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Woman who stole £100k from Lincolnshire primary school has assets taken

By Lincolnshire Echo  |  Posted: May 01, 2012

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A school administrator who stole more than £100,000 from a small village primary school has had her assets confiscated by a judge.

Jacqueline McIntyre paid her own household bills and credit card debts out of school funds for nearly a decade while working at Newton-on-Trent Primary School.

McIntyre, 40, of Machin Close, Tuxford, Nottinghamshire, was jailed for two years at a hearing in November 2011.

She admitted two charges of theft of £133,000 between March 2001 and January 2010. She also admitted fraudulently claiming £9,210.54 in overtime payments.

Judge Sean Morris ruled that McIntyre, who is still in custody serving her sentence, benefited from her crimes by £145,830.

He ordered that her available assets of £14,291 should be confiscated. £7,786 of the money will be paid to Lincolnshire County Council in compensation with the remaining £6,505 going to Newton on Trent Primary School.

An earlier hearing was told by Andrew Scott, prosecuting, that McIntyre used the head teacher's log in details to set up direct payments from the 60-pupil school's bank accounts to pay more than £50,000 off her credit cards.

McIntyre even paid her council tax, her own mobile phone bills and her Sky TV subscription using school funds as well as writing out cheques to herself for £20,000.

She paid £20,000 to herself and another £10,000 to her partner using blank cheques already signed by the head.

At the same time she was fiddling her overtime claims.

Although McIntyre spent her mornings working part-time at the nearby Ordsall Primary School, she claimed overtime for the same period at her own school.

Her false overtime claims included a four-hour Christmas Day shift.

Mr Scott said: "The finances were in a dreadful state. Staff hours were cut and there was a redundancy. The head's hours were reduced, one teacher was given reduced hours and a teaching assistant was made redundant. McIntyre's dishonesty must have had an adverse effect on the situation.

"Bearing in mind what was happening to other members of staff being made redundant or having reduced hours she added insult to injury by making false claims for overtime.

"This involves theft and fraud committed over a significant period of time by a person in a position of substantial trust. She was entrusted with the day to day responsibility of running the school funds."

The fraud was eventually revealed during an audit check.

Both McIntyre and the school head Christine White were suspended. Miss White, described as "an excellent teacher" , was later sacked along with McIntyre.

McIntyre was also dismissed in July 2010 having made a full confession. She wrote to the governors saying "I am full of guilt for what I have done. The only mistake Miss White made was in employing me. I beg you not to punish Miss White."

Roger Carne, defending, said McIntyre spent the money on drink and drugs as well as household bills and was also working evening shifts in a local pub.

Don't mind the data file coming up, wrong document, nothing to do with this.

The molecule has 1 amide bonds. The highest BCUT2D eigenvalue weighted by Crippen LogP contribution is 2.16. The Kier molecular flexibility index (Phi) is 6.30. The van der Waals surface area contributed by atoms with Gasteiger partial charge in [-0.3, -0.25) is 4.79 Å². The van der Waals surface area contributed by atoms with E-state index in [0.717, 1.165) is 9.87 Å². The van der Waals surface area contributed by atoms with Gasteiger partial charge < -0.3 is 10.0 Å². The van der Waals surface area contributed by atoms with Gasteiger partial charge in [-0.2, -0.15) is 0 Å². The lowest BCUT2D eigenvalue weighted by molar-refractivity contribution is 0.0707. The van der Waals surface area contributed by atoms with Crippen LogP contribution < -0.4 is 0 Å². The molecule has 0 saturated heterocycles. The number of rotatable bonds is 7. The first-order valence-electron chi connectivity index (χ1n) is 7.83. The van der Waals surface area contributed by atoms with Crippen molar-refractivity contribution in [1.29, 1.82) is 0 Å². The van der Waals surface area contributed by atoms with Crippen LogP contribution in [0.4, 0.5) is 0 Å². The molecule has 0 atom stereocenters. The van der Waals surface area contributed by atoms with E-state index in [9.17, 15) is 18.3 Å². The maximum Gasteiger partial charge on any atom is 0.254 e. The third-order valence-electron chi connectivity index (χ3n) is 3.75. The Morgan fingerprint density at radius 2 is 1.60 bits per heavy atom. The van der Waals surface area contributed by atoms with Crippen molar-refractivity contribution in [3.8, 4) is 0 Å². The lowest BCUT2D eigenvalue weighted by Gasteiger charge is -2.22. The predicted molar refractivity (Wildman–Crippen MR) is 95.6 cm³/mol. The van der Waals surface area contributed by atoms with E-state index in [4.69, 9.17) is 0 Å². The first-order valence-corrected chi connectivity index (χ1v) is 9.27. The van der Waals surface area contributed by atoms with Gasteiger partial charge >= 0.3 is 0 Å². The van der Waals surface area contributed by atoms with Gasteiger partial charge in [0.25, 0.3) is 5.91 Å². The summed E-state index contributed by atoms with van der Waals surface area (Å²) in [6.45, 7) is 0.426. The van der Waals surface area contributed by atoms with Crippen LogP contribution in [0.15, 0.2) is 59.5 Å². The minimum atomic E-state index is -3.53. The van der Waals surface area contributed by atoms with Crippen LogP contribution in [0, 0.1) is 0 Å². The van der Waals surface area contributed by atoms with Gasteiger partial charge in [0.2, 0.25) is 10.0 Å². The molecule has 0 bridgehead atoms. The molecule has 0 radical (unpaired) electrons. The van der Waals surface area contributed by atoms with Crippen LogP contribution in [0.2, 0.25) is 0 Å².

He said: "She feels disgusted at what she has done and feels she has let everybody down."

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  • eatmygoal  |  May 01 2012, 4:44PM

    "what about her house too, that might pay back a bit more that she stole" Because that is not a punishment for theft. Normally you just go to prison.

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  • 917199  |  May 01 2012, 4:35PM

    Taken her assets, what about her house too, that might pay back a bit more that she stole

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  • SS29252  |  May 01 2012, 12:10PM

    'Her false overtime claims included a four-hour Christmas Day shift.' It beggars belief that neither Christine White, nor the governors checked overtime payments. Mrs McIntyre must have seen the complete absence of oversight and exploited it to the full. Miss White might have been an excellent teacher, but she was a poor head teacher. This case demontrates the same lack of effective control that has been revealed at the Priory Federation of Academies.

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  • peterke  |  May 01 2012, 11:05AM

    Two years in prison costing the taxpayer say around fifty thousand and paying back fourteen thousand pounds from assets from one hundred and fourty five thousand pounds taken ,Judge Sean Morris you have loudly and clearly told us all, crime does pay.This crime was going on for nearly ten years and no one noticed it , not the governors , the auditors and one presumes a few managers here and there,and anyone else who worked at the school , seems fishy to me , they should all be taken to court for aiding and abetting.or at least for sitting on thier backsides coffee drinking and ignoring their responsibiltys.

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  • LincolnFran  |  May 01 2012, 7:44AM

    "She feels disgusted at what she has done and feels she has let everybody down." She may have said that but only out of regret for having been caught out. She knew exactly what she was doing and the more she got away with, the more she did. No excuses, they simply don't wash!

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